I would compare and contrast Milhazes’ work to that of the one woman artist who had an artists lecture. (I tried to find her name on the Moodle site, but I couldn’t locate it.) First I will compare. These artists are similar because they both used bright colors and rhythmeic/flowery styles. They both use bright colored paper as their main type of medium. They relate to their audiences throught the beauty and joy of their artwork and draw inspiration from what they are interested in or what is close by. They are very different though. The other artist does large installations in different types of spaces, while Milhazes does paintings on a canvas. The other artist gets some of her inspiration from more dark subjects, such as war guns, while Milhazes gets her inspiration from more positive subjects such as the energy of a city or flower gardens.

I, personally, adore Milhazes work. I love the bright, bold colors and I love the floral designs. I have a soft spot for floral designs. It reminds me a bit of scrapbooking, which I use to do, with all of the different paper designs. I would definitely recommend this artist for someone who likes to enjoy art. Milhazes’ art reveal a very optimistic view of life, which I hope most people can relate to. Her art is not political, which is sometimes nice. It is easy and enjoyable to look at, and is very different from anything I’ve seen.


"Color Inspiration: Pattern and Decoration of Beatriz Milhazes « vinounku." vinounku. 26 Nov. 2008 .

"James Cohan Gallery." exhibit-e. 26 Nov. 2008 .

Nichols, Matthew Guy. "Beatriz Milhazes at James Cohan." Art in America 93.3 (Mar. 2005). 135. EBSCO MegaFILE. EBSCO. [Library name], [City], [State abbreviation]. 26 Nov. 2008 .

Tobias Wong, CITIZEN:Citizen

Last year at the Goldstein Museum of Design on the Saint Paul campus they had an exhibit called "Products of Our Time" prominently featured in the exhibit was a cooperative of artists going by the name CITIZEN:Citizen. Of these artist there was one who's work i found especially playful and thoughtful, Tobias Wong. Wong was born in Canada in 1974 and studied architecture, art and sculpture at The Cooper Union. Wong often works with recognizable cultural symbols that are often associated with status. Such as the Chanel logo, and Cocaine as it was seen in the 70s or 80's as a drug for models.

Wong has used the word "Paraconceptual" to describe his work, which he defines as the breaking down of the barriers between the concepts of art and design. Which is a good way to describe the work of many artist who play with cultural symbols. My favorite work by Wong is a corsage made of Kevlar and called "Ballistic Rose" which to me plays with the idea of civilized or cultured war. Wongs site says that it is:
"As we search for protection and security in an uncertain world, How easily our sense of security is manipulated, certainty in our world has yet to exist, a certain world is an impossibility or an illusion, uncertainty is all that we have and yet, on a daily basis we’re told of the uncertainties and how we should worry and fear them, with each generation comes a new threat, a regurgitated narrative to instill fear, fear of foreigners, nuclear winters, President Woodrow Wilsons campaign to get public support for his country joing the first world war used notions of baby eating germans less than a hundred years after their own government had solicited the genocide of the American Indian nations."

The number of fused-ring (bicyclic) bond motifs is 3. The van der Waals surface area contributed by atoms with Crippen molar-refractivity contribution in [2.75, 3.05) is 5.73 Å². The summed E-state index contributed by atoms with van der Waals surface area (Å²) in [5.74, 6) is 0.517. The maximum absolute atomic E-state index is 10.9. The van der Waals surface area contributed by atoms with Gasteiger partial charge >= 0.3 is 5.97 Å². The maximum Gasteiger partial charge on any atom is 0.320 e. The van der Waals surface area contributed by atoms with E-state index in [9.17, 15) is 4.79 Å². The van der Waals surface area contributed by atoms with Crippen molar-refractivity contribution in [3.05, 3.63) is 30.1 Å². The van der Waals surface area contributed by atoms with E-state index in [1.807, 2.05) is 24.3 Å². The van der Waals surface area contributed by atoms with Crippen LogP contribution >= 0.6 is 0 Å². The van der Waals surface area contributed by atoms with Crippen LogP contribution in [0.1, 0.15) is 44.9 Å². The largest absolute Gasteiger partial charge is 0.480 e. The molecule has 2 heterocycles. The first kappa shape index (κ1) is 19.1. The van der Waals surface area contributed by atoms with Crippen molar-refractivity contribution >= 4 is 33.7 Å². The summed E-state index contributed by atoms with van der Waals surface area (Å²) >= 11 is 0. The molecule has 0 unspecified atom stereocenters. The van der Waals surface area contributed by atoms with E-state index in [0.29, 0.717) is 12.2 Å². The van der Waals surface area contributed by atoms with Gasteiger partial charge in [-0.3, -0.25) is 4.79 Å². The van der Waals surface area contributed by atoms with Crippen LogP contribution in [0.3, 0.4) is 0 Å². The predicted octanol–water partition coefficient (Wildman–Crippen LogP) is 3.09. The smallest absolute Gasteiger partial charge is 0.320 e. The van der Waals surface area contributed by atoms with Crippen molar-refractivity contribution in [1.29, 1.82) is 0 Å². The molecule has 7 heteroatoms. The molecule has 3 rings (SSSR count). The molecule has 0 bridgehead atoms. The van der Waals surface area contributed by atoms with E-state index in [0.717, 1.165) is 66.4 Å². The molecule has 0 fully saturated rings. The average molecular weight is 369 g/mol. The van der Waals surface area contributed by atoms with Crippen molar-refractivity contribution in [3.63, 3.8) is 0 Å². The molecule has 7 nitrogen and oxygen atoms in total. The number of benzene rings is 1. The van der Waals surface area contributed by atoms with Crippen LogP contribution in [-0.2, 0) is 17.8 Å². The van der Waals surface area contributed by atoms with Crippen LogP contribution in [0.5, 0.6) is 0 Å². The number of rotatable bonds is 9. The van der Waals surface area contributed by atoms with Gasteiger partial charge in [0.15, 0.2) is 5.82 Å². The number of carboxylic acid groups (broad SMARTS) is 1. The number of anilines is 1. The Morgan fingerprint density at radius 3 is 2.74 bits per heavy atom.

There's an underlying current in much of his work that is the use of gold to create a feeling of decadence, or excess. Such as when he cast a McDonald's spoon in gold, the spoon had become a popular item for use as a "Coke Spoon" in that sub culture which wriled McDonald's into throwing a cease and desist order at Wong and Citizen: Citizen. As well he did 24 karat gold pills that were made for ingestion, as the ultimate symbol of excess.

Ballistic Rose


Eva Zeisel, by Kelsey Pizzato

Eva Zeisel was born in Budapest in 1906. At age 17 she entered the Royal Academy of Fine Arts to study painting, with the insistence of her mother, she decided against painting and instead switched her focus to ceramic art. At the age of 19 she began an apprenticeship to traditional potter and began to learn the trade that would bring her many accreditations in years to come. She quickly excelled in the area of pottery and within her first two years in the trade she had work displayed in galleries and had earned several honorable mentions.
She was very sought after as industrial production potter, and was employed at factories in Schramberg Germany. Here she became the first woman and one of the first people to move ceramic arts into contemporary mass production. For many years her ideas were well received and she was honored for her many accomplishments in industrial ceramics.
In 1936, tragically, in a Stalinist purge she was accused of plotting against the life of Stalin while living in Russia. For 16 months she was imprisoned and tortured in the NKVD prison. Her traumatic experiences were inspiration for her long time friend Arthur Koestler’s novel Darkness at Noon. Upon release she moved to America and married. In years following she taught at American universities, had a son and daughter, and continued to design for industrial ceramics.